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Research Project: Pharmacological and Immunologic Interventions Against Vector-Borne Bovine and Equine Babesiosis

Location: Animal Disease Research

Title: Assessment of theileria equi and babesia caballi infections in equine populations in Egypt by molecular, serological and hematological approaches

Author
item Mahmoud, M - National Research Centre
item Abu El-ezz, N - National Research Centre
item Abdel-shafy, S - National Research Centre
item Nassar, S - National Research Centre
item El Namaky, A - National Research Centre
item Khalil, Wk - National Research Centre
item Knowles, Donald - Don
item Kappmeyer, Lowell
item Silva, M - Washington State University
item Suarez, Carlos

Submitted to: Parasites & Vectors
Publication Type: Peer Reviewed Journal
Publication Acceptance Date: 4/26/2016
Publication Date: 5/4/2016
Citation: Mahmoud, M.S., Abu El-Ezz, N.T., Abdel-Shafy, S., Nassar, S.A., El Namaky, A.H., Khalil, W.B., Knowles Jr, D.P., Kappmeyer, L.S., Silva, M.G., Suarez, C.E. 2016. Assessment of theileria equi and babesia caballi infections in equine populations in Egypt by molecular, serological and hematological approaches. Parasites & Vectors. doi: 10.1186/s13071-016-1539-9.

Interpretive Summary: Equine piroplasmosis caused by Theileria equi, Babesia caballi, or both, cause significant economic losses in the equine industry and remains uncontrolled in Egypt. The main objectives of this study were estimating the prevalence of equine pirolasmosis in distinct populations in Egypt, and examining hematological alterations present in this group of animals including horses and donkeys. Blood field samples were tested for Babesia caballi and Theileria equi infection using blood film examination, indirect immunofluorescent antibody test (IFAT), cELISA and PCR assays with species-specific primers. Overall, the data confirms relatively high levels of infection with either T. equi and/or B. caballi, likely causing hematological abnormalities in horses in Egypt. Yet, the cELISA test used for the serological diagnosis failed completely in identifying infected equids, despite the identification of B. caballi infected animals using PCR and IFAT. The failure of the test could be due to sequence polymorphism found in the rap-1 genes of the Egyptian strains of B. caballi. This finding suggests the need for developing improved serological test for the diagnosis of B. caballi infection in Egypt.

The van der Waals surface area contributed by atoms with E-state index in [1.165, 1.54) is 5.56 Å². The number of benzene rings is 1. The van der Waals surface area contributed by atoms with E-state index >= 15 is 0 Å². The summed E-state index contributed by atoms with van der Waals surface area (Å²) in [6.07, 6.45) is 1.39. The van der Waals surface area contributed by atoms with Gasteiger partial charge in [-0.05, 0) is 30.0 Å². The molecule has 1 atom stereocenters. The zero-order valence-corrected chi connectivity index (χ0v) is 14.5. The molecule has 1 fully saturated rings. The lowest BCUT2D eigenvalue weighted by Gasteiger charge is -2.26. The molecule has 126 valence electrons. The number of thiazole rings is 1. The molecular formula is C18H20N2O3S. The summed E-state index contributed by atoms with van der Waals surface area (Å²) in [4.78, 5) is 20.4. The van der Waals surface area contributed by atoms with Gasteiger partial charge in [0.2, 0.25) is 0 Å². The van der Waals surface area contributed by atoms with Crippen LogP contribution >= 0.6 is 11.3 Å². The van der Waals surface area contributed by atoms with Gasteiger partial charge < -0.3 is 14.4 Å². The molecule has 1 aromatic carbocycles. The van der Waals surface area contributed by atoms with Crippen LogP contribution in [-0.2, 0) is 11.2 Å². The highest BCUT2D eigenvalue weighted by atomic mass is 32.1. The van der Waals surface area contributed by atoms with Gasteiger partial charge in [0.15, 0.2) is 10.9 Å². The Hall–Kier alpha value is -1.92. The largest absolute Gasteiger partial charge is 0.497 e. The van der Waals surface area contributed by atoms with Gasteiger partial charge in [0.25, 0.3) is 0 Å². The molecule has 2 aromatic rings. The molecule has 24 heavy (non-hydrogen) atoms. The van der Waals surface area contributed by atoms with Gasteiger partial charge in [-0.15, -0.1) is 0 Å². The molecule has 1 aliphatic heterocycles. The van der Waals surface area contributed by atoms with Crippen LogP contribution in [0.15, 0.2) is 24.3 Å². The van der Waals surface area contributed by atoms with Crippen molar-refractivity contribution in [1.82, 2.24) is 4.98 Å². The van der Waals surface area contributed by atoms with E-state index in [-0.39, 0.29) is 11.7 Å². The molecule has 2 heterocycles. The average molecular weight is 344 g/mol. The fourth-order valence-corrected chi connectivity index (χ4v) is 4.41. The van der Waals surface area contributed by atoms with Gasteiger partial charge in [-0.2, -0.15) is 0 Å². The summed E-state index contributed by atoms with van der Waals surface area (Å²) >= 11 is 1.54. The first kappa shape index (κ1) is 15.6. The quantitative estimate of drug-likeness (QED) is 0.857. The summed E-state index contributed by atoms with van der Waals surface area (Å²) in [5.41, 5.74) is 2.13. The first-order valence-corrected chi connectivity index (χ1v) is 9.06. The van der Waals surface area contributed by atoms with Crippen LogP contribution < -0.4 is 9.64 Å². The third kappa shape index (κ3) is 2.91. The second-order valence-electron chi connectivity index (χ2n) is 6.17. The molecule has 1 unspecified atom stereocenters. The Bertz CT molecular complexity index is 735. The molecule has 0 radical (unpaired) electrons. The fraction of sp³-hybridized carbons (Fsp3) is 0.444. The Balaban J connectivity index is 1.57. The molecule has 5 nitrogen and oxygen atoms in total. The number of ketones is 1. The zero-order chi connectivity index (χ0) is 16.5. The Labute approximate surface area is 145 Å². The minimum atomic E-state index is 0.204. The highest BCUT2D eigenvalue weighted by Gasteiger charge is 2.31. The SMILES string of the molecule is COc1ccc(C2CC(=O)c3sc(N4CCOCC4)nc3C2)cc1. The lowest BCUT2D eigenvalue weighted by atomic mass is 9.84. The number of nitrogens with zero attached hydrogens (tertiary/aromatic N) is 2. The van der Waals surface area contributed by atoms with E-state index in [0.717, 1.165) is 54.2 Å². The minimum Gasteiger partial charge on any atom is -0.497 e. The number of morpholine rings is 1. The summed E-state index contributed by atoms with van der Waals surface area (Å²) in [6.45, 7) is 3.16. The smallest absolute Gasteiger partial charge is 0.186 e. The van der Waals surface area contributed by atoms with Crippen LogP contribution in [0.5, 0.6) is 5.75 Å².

Technical Abstract: Background: Equine piroplasmosis caused by Theileria equi, Babesia caballi, or both, cause significant economic losses in the equine industry and remains uncontrolled in Egypt. Methods: T. equi and B. caballi infections were assessed in blood from 88 horses and 51 donkeys from different localities of Egypt using microscopic examinations, indirect immunofluorescent antibody test (IFAT), nested PCR (nPCR), and competitive-ELISA (cELISA) assays. PCR products were examined by DNA sequencing. Hematological alterations were evaluated using a standard cell counter. Results: Microscopic analysis revealed EP infection in 11.4% and 17.8% for horses and donkeys respectively. IFAT detected 23.9% and 17.0% infection for T. equi and B. caballi respectively in horses, and 31.4% for T. equi and B. caballi in donkeys. The T. equi cELISA detected 14.8 % and 23.5 % positive horses and donkeys respectively, but the B. caballi RAP-1-based cELISA failed in detecting positive samples, which could be due to sequence polymorphism found in the rap-1 genes. nPCR analysis identified 36.4% and 43.1% positive horses and donkeys, respectively for T. equi and it also identified 19.3% and 15.7% positive horses and donkeys, respectively for B. caballi. Hematologic analysis revealed macrocytic hypochromic anemia, and thrombocytopenia in all piroplasma-infected horses. Conclusions: The data confirms relatively high levels of infection with either T. equi and/or B. caballi, likely causing hematological abnormalities in horses in Egypt and suggests the need for improved serological test for the diagnosis of B. caballi infection in this country.